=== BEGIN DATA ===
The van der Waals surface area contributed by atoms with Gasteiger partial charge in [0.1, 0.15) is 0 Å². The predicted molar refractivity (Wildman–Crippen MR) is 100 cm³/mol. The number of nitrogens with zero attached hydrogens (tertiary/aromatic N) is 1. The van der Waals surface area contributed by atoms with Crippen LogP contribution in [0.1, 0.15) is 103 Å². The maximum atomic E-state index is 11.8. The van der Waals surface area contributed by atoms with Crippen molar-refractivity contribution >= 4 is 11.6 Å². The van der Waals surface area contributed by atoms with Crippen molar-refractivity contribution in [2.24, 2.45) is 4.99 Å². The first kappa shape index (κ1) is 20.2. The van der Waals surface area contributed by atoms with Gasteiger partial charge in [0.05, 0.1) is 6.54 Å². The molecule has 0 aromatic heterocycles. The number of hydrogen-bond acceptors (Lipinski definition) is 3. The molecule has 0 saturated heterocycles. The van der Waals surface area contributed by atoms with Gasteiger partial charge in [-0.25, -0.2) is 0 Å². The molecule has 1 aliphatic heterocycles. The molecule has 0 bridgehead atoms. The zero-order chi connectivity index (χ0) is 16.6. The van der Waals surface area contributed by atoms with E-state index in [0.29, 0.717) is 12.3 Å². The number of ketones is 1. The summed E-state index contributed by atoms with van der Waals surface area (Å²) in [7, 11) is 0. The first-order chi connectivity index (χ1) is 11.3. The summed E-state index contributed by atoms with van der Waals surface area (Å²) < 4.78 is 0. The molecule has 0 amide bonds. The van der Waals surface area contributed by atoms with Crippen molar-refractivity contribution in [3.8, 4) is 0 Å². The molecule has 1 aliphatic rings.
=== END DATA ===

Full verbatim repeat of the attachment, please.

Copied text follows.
The van der Waals surface area contributed by atoms with Gasteiger partial charge in [0.1, 0.15) is 0 Å². The predicted molar refractivity (Wildman–Crippen MR) is 100 cm³/mol. The number of nitrogens with zero attached hydrogens (tertiary/aromatic N) is 1. The van der Waals surface area contributed by atoms with Crippen LogP contribution in [0.1, 0.15) is 103 Å². The maximum atomic E-state index is 11.8. The van der Waals surface area contributed by atoms with Crippen molar-refractivity contribution >= 4 is 11.6 Å². The van der Waals surface area contributed by atoms with Crippen molar-refractivity contribution in [2.24, 2.45) is 4.99 Å². The first kappa shape index (κ1) is 20.2. The van der Waals surface area contributed by atoms with Gasteiger partial charge in [0.05, 0.1) is 6.54 Å². The molecule has 0 aromatic heterocycles. The number of hydrogen-bond acceptors (Lipinski definition) is 3. The molecule has 0 saturated heterocycles. The van der Waals surface area contributed by atoms with Gasteiger partial charge in [-0.25, -0.2) is 0 Å². The molecule has 1 aliphatic heterocycles. The molecule has 0 bridgehead atoms. The zero-order chi connectivity index (χ0) is 16.6. The van der Waals surface area contributed by atoms with E-state index in [0.29, 0.717) is 12.3 Å². The number of ketones is 1. The summed E-state index contributed by atoms with van der Waals surface area (Å²) in [7, 11) is 0. The first-order chi connectivity index (χ1) is 11.3. The summed E-state index contributed by atoms with van der Waals surface area (Å²) < 4.78 is 0. The molecule has 0 amide bonds. The van der Waals surface area contributed by atoms with Crippen molar-refractivity contribution in [3.8, 4) is 0 Å². The molecule has 1 aliphatic rings.